Are you creating inclusive experiences for your customers? Many companies aren’t. At Forrester, we recently published research on inclusive language in CX. Let me be the voice of users and demonstrate the frustration that the lack of inclusive language can cause:
“There is no open box to identify yourself. Ticking ‘other’ is alienating; therefore, if I didn’t identify as male or female, I wouldn’t feel comfortable.” This was one of the consumer’s responses to the question “What is your gender?”
“The question provides fewer options, and I don’t fit into the [given] categories. This makes me feel excluded.” This was shared by one customer when asked “What is your race/ethnicity?”
At Forrester, we speak daily with companies that express commitments to creating inclusive products, services, and experiences. Many of them apply best practices when it comes to testing, building accessibility into their design systems, and teaching employees to apply inclusive design. However, there’s an element they’re almost always missing: promoting and using inclusive language in CX.
What is inclusive language?
Inclusive language acknowledges the full range of human diversity with respect to ability, gender identity, language, race, and socioeconomic status. Yet, many companies fail to recognise its importance or simply don’t know where and how to begin implementing the proper solutions that would introduce inclusion and diversity in their practices.
Using inclusive language is important within forms, product marketing pages, and any other interactions that make up the customer experience. Here are a few questions that can help you go through a quick self-assessment and check if your organization promotes inclusive language:
- Do you use words that your customers can easily understand? Privacy policies and cookie notices are riddled with legal and technical jargon some customers might not understand. For example, while APR is well-understood by anyone in the banking industry, less financially savvy consumers need this explained in simple terms.
- Have you checked if the words you use are not exclusionary or offensive to anyone? A safe way to create inclusive content is to test it with diverse groups. Make sure you invite people of different backgrounds, social statuses, and gender. Especially if you want to communicate internationally, you’ll need to take the wider cultural context into account.
- Did you consider the needs and feelings of your customers when writing content? Many firms have failed in supporting customers with simple and easy-to-understand language during the challenging times of the pandemic. Following all the issues caused by global lockdowns, people needed simple language, and not all business provided this.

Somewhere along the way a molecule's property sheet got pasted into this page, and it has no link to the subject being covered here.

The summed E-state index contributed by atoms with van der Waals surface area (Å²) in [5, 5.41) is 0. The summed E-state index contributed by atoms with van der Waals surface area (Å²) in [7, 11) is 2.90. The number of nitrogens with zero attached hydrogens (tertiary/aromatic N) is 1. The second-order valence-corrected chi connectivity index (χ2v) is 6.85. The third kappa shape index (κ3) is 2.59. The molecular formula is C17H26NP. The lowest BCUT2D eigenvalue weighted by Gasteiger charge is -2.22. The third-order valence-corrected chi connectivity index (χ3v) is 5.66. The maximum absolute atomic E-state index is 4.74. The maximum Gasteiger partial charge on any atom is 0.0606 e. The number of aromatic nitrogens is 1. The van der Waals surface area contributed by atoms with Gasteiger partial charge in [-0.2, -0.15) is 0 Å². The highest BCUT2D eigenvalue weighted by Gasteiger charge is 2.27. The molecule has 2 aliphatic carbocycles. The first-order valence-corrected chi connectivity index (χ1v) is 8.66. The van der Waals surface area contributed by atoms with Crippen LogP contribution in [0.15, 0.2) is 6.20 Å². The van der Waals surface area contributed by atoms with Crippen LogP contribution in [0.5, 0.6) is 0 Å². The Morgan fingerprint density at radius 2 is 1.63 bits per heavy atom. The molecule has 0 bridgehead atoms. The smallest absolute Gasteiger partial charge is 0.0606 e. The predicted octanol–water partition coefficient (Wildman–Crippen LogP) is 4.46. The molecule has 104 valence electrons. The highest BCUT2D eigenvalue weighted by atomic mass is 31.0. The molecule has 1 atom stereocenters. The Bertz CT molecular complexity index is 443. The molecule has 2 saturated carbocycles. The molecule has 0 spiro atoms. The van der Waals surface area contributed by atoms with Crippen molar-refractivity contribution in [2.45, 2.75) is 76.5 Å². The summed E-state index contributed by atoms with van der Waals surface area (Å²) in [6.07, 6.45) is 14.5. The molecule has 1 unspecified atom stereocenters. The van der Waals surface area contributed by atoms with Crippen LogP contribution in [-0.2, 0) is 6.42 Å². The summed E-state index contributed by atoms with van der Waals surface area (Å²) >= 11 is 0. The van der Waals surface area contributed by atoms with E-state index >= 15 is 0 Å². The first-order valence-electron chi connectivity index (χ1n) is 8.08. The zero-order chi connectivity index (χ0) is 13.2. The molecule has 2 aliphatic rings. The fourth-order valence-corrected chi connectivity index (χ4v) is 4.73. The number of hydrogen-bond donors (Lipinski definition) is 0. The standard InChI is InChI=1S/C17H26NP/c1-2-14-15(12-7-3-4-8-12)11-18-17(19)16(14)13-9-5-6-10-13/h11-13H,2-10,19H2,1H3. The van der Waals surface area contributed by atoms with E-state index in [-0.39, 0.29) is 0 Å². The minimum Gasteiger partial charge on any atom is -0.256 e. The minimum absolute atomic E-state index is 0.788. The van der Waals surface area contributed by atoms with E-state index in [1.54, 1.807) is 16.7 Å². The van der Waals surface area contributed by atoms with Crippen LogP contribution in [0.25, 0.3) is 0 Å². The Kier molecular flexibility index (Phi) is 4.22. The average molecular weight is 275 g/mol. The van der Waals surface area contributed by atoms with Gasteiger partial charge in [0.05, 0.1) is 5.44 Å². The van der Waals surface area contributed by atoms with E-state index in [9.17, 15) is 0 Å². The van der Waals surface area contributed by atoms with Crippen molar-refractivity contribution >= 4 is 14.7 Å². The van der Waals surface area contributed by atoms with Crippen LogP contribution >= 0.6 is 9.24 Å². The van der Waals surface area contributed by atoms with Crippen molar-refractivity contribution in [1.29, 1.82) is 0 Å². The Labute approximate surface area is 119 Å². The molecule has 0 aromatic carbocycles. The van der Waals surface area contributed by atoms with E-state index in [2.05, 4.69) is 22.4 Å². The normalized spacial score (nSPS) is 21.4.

Five ways to start using inclusive language in CX
The following practices can help you create content and communication strategies that reach all your customers:
- Write in plain language. Plainlanguage.gov defines plain language as communication that your audience can understand with ease. This style of communication is organized, concise, conversational, and takes into consideration your audience’s expertise and level of interest. Forrester’s research shows that customers are likely to trust brands that communicate clearly.
- Avoid exclusionary words. Many words that we use in our daily conversations are exclusionary, have roots in oppression, and reproduce implicit bias. Start by creating lists of words you want to use or avoid for more inclusive communication and apply those guidelines across different channels of communication with your customers and employees. For example, use “blocked” and “allowed” instead of “blacklist” and “whitelist.” Avoid words such as “normal” and “blind spot” that contribute to stigmas around disabilities or mental illness.
- If you truly need demographic data, explain why. While it’s common to ask questions about age, ethnicity, gender, or other demographics in surveys or sign-up forms, only collect this information if you really need it. You should also make sure to explain the reasons behind the decision to collect and use customer demographics.
- Provide inclusive answer choices. Avoid forcing customers to make unwanted decisions. For instance, many people don’t see gender as binary. When asking about gender, include options to self-identify or not answer.
- Follow content accessibility best practices. Inclusive language helps customers with disabilities, but it’s important to follow additional best practices, as described in the Web Content Accessibility Guidelines (WCAG), to make your content accessible.
For instance, use descriptive but concise link names to ensure the purpose of each link is clear. When creating video content, include captioning that is accurate, easy to read, and consistently available. When it comes to images, include alternative text — text descriptions that are hidden from the visual interface but describe the image so screen reader software can convert it to audible speech.
A great place to start with inclusive practices is by checking your existing content against established guidelines from plainlanguage.gov, 18F’s Content Guide, and the National Center on Disability and Journalism. Make sure you’re also testing your content with a diverse, representative base of customers and acting on the feedback you receive. In this way, inclusive language can help your business to grow through reaching and resonating with more customers, earning their trust in the process.